The following bullets are a summary of benefits Duke sees is this new business model for consumers, themselves, and by extension other electric utilities

  • Allows for the treatment of energy efficiency as a “Fifth Fuel
  • It would displace a portion of the electricity otherwise needed to meet it customers’ energy requirements with zero air emission conservation, and also reduce the amount of new generation that would otherwise be required
  • It would lower costs for customers, when compared to the costs that result would from the addition of new electrical generation resources.
  • It would offer the potential to substantially lower costs for customers who participate in energy efficiency programs (PV, solar hot water etc.).
  • Would provide customers the opportunity to lower their environmental footprint through direct participation in energy efficiency.
  • The program would provide more choices and options that help customers manage their energy costs in an environment of rising energy prices
  • The program would create new energy efficiency service jobs in order to implement energy efficiency programs.
  • The program would provide the Company with an incentive to make significant, sustainable investments in energy efficiency and rewards the Company for the results produced and the risks taken.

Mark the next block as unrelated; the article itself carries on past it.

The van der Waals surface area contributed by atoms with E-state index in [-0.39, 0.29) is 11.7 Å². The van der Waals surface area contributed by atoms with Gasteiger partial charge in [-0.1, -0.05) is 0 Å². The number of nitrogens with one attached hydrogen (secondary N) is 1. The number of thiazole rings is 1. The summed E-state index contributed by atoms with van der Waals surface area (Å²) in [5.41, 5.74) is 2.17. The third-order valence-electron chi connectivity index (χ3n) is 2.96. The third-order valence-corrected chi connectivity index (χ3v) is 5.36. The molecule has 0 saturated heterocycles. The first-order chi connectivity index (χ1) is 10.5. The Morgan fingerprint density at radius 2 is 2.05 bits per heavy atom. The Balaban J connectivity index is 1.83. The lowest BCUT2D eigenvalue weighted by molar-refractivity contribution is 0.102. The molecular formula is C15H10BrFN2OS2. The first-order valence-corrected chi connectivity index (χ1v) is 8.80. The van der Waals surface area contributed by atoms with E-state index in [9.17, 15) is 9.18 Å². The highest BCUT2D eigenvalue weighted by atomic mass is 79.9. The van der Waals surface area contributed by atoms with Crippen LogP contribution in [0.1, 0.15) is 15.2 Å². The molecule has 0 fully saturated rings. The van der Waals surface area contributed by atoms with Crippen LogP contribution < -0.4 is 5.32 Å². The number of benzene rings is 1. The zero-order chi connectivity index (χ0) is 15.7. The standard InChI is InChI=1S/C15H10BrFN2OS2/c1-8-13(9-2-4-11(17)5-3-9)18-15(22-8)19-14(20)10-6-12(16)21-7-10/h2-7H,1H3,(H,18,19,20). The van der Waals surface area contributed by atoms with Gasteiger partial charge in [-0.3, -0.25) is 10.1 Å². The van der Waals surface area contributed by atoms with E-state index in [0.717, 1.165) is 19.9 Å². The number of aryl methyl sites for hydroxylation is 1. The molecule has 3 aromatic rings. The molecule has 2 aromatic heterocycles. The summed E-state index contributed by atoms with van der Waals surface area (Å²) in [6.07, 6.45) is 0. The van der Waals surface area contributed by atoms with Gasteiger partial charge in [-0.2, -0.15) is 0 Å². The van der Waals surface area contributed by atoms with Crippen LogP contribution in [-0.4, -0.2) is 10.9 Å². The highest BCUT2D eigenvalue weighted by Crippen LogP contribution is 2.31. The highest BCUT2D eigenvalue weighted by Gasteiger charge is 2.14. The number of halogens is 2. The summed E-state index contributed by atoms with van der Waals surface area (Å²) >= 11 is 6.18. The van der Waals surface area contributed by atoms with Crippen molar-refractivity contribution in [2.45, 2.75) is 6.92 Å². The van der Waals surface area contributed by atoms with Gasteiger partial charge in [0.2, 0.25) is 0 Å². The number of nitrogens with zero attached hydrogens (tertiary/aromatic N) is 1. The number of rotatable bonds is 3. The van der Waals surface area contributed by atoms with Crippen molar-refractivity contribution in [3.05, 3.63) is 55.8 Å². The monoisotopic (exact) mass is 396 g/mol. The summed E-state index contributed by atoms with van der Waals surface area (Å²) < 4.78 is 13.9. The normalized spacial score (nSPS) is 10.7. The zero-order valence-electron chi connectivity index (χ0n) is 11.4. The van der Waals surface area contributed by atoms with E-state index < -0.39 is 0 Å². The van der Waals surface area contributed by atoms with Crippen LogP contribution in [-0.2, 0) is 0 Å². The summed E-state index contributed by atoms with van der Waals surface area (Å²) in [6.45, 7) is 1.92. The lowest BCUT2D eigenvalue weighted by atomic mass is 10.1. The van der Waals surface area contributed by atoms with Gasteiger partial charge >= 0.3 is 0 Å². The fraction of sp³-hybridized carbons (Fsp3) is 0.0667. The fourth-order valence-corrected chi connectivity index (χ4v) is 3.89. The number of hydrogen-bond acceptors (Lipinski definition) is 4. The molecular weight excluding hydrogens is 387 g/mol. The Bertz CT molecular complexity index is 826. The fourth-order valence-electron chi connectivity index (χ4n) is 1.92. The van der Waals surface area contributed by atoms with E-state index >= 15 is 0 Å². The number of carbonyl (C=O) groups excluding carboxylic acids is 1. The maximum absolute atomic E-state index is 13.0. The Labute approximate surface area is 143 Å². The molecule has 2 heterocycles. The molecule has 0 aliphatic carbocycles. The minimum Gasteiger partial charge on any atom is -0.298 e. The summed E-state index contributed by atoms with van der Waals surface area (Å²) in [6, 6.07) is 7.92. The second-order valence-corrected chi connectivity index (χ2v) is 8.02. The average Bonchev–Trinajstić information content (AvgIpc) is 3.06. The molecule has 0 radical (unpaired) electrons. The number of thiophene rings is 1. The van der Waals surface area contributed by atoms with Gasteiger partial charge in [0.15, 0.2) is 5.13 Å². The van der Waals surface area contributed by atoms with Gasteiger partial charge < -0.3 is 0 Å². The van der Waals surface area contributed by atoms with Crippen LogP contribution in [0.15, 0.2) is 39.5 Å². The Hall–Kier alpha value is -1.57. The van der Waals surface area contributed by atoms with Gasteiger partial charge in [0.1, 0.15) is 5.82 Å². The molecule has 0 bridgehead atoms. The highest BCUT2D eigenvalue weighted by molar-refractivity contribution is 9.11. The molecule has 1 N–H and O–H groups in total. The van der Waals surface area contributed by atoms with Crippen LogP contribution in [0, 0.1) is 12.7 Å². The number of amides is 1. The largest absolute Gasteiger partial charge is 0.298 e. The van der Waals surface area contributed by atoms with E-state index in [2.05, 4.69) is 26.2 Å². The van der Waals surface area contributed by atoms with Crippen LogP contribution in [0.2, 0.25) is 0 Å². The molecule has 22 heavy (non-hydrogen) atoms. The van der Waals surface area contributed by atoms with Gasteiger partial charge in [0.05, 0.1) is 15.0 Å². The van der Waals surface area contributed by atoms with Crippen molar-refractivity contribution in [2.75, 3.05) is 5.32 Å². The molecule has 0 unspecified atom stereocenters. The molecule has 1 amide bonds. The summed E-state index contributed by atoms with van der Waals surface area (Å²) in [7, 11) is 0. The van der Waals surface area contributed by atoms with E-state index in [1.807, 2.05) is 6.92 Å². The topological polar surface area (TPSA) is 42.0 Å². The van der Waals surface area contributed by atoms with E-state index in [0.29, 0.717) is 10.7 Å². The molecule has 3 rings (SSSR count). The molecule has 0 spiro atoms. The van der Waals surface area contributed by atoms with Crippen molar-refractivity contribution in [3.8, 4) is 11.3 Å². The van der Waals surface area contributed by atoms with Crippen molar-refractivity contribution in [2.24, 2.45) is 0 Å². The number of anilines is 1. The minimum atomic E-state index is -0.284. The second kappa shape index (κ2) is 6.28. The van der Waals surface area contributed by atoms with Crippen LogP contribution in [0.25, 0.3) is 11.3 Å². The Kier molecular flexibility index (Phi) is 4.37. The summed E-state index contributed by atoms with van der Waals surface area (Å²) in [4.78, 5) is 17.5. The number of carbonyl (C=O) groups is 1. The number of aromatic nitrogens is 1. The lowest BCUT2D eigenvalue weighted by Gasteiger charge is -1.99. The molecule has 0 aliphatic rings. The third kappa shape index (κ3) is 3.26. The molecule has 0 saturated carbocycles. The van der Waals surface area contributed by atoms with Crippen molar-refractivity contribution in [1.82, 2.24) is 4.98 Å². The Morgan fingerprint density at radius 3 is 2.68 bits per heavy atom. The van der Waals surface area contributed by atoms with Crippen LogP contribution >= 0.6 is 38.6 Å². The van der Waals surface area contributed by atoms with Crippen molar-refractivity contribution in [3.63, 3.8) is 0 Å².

The filing by Duke explains this new “energy efficiency” business model as follows:

“The Save-a-Watt approach will encourage and compensate the ultility for investments in energy efficiency at 90% of the avoided supply-side costs. Under traditional regulation, a utility is allowed to recover the depreciation and operation costs for a new plant and also earn a return on the un-depreciated plant. Under the save-a-watt regulatory approach, the utility would be allowed to recover 90% of the depreciation and operating costs avoided by not building the new plant and also earn a return.”